After watching some Imperial War Museum footage showing the Free French pilots of No 340 Squadron, I noticed a mistake in one of my earlier profiles, and decided to correct it. This is the original profile, depicting Spitfire Mk Vb BM324, which was flown by Wg Cdr Bernard Dupérier at the time of Operation Rutter :
Unsurprisingly, as I was working on the correction, I realized there was another mistake I’d made. And then another one. Having more material available now than I had when I created the original version, I ended up making many, many other corrections, with the (probably) final result looking like this:
Can you spot the differences ? (You can find the list of differences at the bottom of this article).
As time goes by, we all learn from our mistakes and gain experience and knowledge, and I thought I’d share a few things I’ve learned in the years that separate these two illustrations.
Operation Rutter and Invasion Stripes
A common misconception is that the white invasion stripes seen here were used for Operation Jubilee, the catastrophic Dieppe landings of 19 August 1942. They were actually applied for Operation Rutter, the original Dieppe invasion plan scheduled for July 4-8, 1942. Shortly before the planned invasion, the Luftwaffe spotted and bombed the invasion force in the Solent.
Having lost the element of surprise and with poor weather forecasted, Operation Rutter was cancelled but was “resurrected” shortly after under the form of Operation Jubilee. The white stripes were NOT used during Operation Jubilee.
There aren’t that many photos of aircraft painted with the “Rutter stripes”, but here are a few well-known examples:
Here are a few noteworthy points, which might be of interest to enthusiasts, modelers or fellow artists:
- The “Rutter stripes” do not seem to have been applied to aircraft of all units planned to take part in the operation. As a matter of fact, the IWM footage from which some of these images were taken show that even within No 340 Squadron, not all aircraft received the stripes. This being said, one cannot exclude the possibility that the unpainted aircraft were painted after the footage was shot.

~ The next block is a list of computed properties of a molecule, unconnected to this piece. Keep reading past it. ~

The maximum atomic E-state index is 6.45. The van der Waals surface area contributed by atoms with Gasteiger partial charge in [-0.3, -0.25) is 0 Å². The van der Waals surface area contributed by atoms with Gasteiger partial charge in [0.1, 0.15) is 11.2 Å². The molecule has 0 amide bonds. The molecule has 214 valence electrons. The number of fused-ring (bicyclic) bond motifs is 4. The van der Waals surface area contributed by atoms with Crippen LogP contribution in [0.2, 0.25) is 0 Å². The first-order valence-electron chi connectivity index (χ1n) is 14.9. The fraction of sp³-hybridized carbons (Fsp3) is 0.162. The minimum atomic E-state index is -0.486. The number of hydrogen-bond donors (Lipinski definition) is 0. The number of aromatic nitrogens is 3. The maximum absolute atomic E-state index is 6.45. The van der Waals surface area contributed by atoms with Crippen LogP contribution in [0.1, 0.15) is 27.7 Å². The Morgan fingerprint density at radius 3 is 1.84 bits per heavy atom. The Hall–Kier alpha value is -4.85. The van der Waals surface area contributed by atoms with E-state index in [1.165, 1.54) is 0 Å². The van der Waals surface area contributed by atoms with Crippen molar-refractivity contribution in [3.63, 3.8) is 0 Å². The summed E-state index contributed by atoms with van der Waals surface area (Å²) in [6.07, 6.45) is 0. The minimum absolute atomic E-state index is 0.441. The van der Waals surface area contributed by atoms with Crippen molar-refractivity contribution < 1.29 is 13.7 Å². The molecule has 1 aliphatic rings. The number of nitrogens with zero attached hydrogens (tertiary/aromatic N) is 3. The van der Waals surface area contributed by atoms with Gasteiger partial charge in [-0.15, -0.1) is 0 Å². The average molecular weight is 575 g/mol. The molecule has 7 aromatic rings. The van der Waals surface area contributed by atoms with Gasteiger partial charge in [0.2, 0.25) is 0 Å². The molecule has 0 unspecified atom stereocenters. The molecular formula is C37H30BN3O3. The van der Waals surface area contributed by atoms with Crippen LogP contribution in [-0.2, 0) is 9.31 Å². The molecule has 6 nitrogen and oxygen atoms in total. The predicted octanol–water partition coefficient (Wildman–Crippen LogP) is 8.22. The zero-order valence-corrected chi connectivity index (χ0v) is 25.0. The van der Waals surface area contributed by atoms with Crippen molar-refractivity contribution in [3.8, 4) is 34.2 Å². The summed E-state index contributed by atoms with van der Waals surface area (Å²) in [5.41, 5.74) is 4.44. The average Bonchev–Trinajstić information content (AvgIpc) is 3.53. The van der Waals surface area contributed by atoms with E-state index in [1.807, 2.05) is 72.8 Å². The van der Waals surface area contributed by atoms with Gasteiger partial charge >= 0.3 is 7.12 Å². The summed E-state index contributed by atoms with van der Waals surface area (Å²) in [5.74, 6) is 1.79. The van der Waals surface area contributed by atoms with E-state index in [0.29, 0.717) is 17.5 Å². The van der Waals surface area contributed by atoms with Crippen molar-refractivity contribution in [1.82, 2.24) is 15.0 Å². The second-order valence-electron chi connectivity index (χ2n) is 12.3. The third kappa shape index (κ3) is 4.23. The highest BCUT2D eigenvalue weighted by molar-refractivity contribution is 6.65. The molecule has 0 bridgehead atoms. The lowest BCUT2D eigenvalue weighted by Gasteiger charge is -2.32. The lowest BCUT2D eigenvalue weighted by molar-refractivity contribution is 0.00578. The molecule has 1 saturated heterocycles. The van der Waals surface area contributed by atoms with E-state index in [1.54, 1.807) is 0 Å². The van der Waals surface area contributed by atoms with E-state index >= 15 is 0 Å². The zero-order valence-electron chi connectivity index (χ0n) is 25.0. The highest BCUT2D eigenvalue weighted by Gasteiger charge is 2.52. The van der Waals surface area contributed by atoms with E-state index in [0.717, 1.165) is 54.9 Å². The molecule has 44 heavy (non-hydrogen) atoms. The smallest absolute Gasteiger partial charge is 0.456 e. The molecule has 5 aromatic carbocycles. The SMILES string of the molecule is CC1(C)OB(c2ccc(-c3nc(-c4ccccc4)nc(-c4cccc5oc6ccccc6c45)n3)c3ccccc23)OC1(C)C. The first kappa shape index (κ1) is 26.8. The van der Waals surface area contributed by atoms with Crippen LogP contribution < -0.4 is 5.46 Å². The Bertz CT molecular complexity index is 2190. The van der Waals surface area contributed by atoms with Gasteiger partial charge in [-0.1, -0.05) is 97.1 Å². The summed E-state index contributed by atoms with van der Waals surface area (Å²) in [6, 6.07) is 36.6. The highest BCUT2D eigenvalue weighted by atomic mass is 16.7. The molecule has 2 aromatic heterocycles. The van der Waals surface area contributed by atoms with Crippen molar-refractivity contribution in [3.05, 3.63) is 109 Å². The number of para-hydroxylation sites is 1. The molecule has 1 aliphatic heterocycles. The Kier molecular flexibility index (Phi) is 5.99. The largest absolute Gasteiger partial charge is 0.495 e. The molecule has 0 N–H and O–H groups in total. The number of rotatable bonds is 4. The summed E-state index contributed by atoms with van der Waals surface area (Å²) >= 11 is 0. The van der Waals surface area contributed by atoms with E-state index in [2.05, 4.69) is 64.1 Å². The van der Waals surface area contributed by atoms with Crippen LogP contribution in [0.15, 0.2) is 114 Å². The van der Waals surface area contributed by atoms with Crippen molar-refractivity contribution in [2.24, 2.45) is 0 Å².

- In addition to the nose stripes, it appears that the aircraft spinners were also painted white (in place of the usual Sky). Sky and white are not easy to distinguish on black and white photos and videos, but the difference becomes clearer once you look for it.
- Two stripes were also painted on each horizontal stabilizer. These are often forgotten by artists and modellers as they are not very visible on photographs. Note that the location of the horizontal stabilizer stripes varied (compare Berg’s BM579 and Dupérier’s BM324, for example). On some aircraft, such as BM324, these stripes were only painted on the fixed part of the stabilizer, and did not extend to the control surfaces.
Here are the difference between the two profiles:
- Improved shading and lighting
- Rear-view mirror
- Aircraft code
- Aircraft serial
- Overpainted dorsal light
- Croix de Lorraine badge
- “Tomana” name
- Lower cowling paint demarcation
- Roundel colours
- Horizontal stabilizer stripes
- Cockpit vent beneath windscreen
- …and probably a few other details I’ve already forgotten about !